August 18, 2015
Bill Nelson's body of work is daunting, to say the least. In addition to his 139 releases, his work as a founding member of the legendary Be Bop Deluxe, collaborations with David Sylvian, Harold Budd, Masami Tsuchiya, and many others, his name is constantly popping up in liner notes and album credits. Over the course of 44 years, he's made a name for himself as one of the UK's most singular and prolific musicians. Picking an album of his to share was tough, especially since I haven't spent time with most of them.
Getting the Holy Ghost Across has a confusing history: it was released in the UK on several different formats with many different track listings ranging from 10 to 18 tracks. Its subsequent US release was clouded by concern over "occult symbolism," so the title was changed to On A Blue Wing, the album cover was changed, and a good deal of the music was cut altogether. (These fears weren't completely unfounded, as Nelson had a longstanding interest in Occultism and Gnosticism.) That being said, Getting the Holy Ghost Across (posted here with the track listing from the original cassette release) isn't all that esoteric: a lot of it is terribly catchy jangling new wave, replete with towering synth hooks and restless, occasionally tropical percussion. Vocally, Nelson is up there with Andy McCluskey, Dave Gahan, Tears For Fears, and Other Famous British Guys, which is to say, many of these tracks coulda woulda shoulda been radio hits. Flanked by gorgeous ambient tracks like "Suvasini" and "Pansophia," Bill Nelson wants you to remember that he's still a weirdo genius, and that even though you'll be too busy bobbing your heads to think about the lyrical content, this is still a theological concept record. No complaints here!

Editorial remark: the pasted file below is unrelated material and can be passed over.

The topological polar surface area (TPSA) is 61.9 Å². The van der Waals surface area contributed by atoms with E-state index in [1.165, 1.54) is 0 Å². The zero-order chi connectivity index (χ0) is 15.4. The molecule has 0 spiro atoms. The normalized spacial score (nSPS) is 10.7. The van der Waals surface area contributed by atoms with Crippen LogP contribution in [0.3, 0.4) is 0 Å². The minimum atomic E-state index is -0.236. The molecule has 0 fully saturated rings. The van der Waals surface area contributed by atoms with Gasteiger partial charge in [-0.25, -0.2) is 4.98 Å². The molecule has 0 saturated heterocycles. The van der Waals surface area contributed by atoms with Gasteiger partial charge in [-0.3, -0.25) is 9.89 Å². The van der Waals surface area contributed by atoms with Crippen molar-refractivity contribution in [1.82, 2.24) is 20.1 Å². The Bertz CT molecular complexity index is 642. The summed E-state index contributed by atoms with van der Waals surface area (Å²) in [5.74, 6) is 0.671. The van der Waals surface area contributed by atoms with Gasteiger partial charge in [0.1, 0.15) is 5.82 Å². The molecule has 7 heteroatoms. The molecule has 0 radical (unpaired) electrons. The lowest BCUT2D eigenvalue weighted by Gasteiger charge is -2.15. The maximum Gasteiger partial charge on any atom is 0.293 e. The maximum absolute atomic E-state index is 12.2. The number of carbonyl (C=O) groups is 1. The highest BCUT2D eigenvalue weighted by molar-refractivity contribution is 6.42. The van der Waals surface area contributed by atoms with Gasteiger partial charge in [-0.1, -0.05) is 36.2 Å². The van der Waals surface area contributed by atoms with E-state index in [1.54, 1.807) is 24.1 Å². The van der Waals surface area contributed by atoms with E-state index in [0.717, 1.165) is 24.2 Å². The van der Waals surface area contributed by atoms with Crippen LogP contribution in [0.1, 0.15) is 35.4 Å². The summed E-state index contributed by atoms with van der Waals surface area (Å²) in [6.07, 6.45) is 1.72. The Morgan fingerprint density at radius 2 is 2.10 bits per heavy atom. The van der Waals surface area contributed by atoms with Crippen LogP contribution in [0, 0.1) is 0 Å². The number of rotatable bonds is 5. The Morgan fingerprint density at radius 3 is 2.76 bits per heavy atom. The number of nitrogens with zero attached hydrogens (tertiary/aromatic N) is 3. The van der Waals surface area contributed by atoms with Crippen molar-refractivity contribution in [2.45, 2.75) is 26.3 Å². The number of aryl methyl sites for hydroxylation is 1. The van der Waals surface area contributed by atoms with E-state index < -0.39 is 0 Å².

August 14, 2015
Today is a celebration of internet access to amazing things. This one-off collaboration of chiller-musical-god Hiroshi Sato and the relatively unknowns Akira Inoue and Masataka Matsutoya -- appropriately called "Seaside Lovers" -- is some of the most succulent fruit of this access. It's a trophy of Youtube's intercontinental ubiquity, and these three musicians are pressing all the right beachy chilltime buttons in all the right ways. Soothing flute, funky bass riffs, and sweeping synths, all saturated in reverb.